We used to live next door to a real misanthropic wacko (who also happened to be a sociology professor. Go figure.) His wife was similarly wacko, as one might expect from someone who had lived for so many years with a nut job.
Soon after we moved in, we were outside working in the yard – taking out maple saplings that had taken root in several spots near the foundation and just cleaning up in general. The wife, whom I had not met, charged across the driveway, and her first words to me were, “What the fuck are you doing!? Trying to make the rest of us look bad?”
The man had apoplectic fits when grass clippings from our lawn mowing got on his driveway, so I practically had to follow my husband with a broom when he mowed on that side of the house. However fast I got them up was never fast enough, and he usually was out there too, muttering and cursing, with his leaf blower.
For whatever reason, he absolutely refused to shut his garage doors, but he went ballistic if he found kitty footprints on his vehicles. His solution was to put out dishes of poisoned cat food. (That’s when we decided the cats would be indoor-only.)
Early one Sunday morning in April, when he determined he could put his snow thrower away for the winter, he wheeled it into his driveway, revved it up and let it run for about three straight hours (or so it seemed!) until it ran out of gas.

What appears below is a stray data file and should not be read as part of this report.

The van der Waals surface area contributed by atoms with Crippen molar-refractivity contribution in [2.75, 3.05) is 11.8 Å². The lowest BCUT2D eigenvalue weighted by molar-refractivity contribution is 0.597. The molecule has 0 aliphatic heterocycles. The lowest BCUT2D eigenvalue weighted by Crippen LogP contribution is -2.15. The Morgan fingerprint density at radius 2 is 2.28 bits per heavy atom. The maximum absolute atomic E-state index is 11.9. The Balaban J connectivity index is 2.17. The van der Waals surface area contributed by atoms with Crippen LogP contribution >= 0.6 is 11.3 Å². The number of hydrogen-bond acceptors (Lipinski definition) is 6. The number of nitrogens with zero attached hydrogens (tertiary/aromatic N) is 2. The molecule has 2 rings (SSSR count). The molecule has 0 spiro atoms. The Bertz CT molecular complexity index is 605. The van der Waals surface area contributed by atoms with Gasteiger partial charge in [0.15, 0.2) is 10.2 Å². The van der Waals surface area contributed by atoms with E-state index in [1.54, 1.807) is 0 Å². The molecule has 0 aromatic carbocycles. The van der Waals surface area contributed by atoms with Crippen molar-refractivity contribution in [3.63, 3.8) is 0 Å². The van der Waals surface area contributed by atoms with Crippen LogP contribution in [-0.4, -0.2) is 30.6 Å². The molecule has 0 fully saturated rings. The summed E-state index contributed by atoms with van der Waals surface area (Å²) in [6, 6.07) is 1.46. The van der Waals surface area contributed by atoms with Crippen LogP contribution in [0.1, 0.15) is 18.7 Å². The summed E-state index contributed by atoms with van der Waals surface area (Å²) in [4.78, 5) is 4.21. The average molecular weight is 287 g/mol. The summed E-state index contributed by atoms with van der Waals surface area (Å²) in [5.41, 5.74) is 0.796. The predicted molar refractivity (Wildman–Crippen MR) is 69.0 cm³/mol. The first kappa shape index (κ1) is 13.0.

Our first Christmas in the house, we put up those little electric window candles that have a single low-wattage bulb. I guess the one in the dining room, which faced his house, drove him nuts, because we looked out one night to see that he had rigged up a kind of flood light in one of his windows and had it pointed directly at our dining room window.
One New Year’s Eve, we heard some noises at midnight that definitely didn’t sound like firecrackers. We looked out, and the man was standing on his front porch, firing a 12-gauge shotgun into the air.
He referred to his neighbor on the other side of his house, an econ. professor from Istanbul, as “the Turkish Hillbilly” because he did not mow his lawn as often as Mr. Wacko Man thought he should.
A couple of years after we’d moved away, we found out he’d stroked out and died. No surprise there.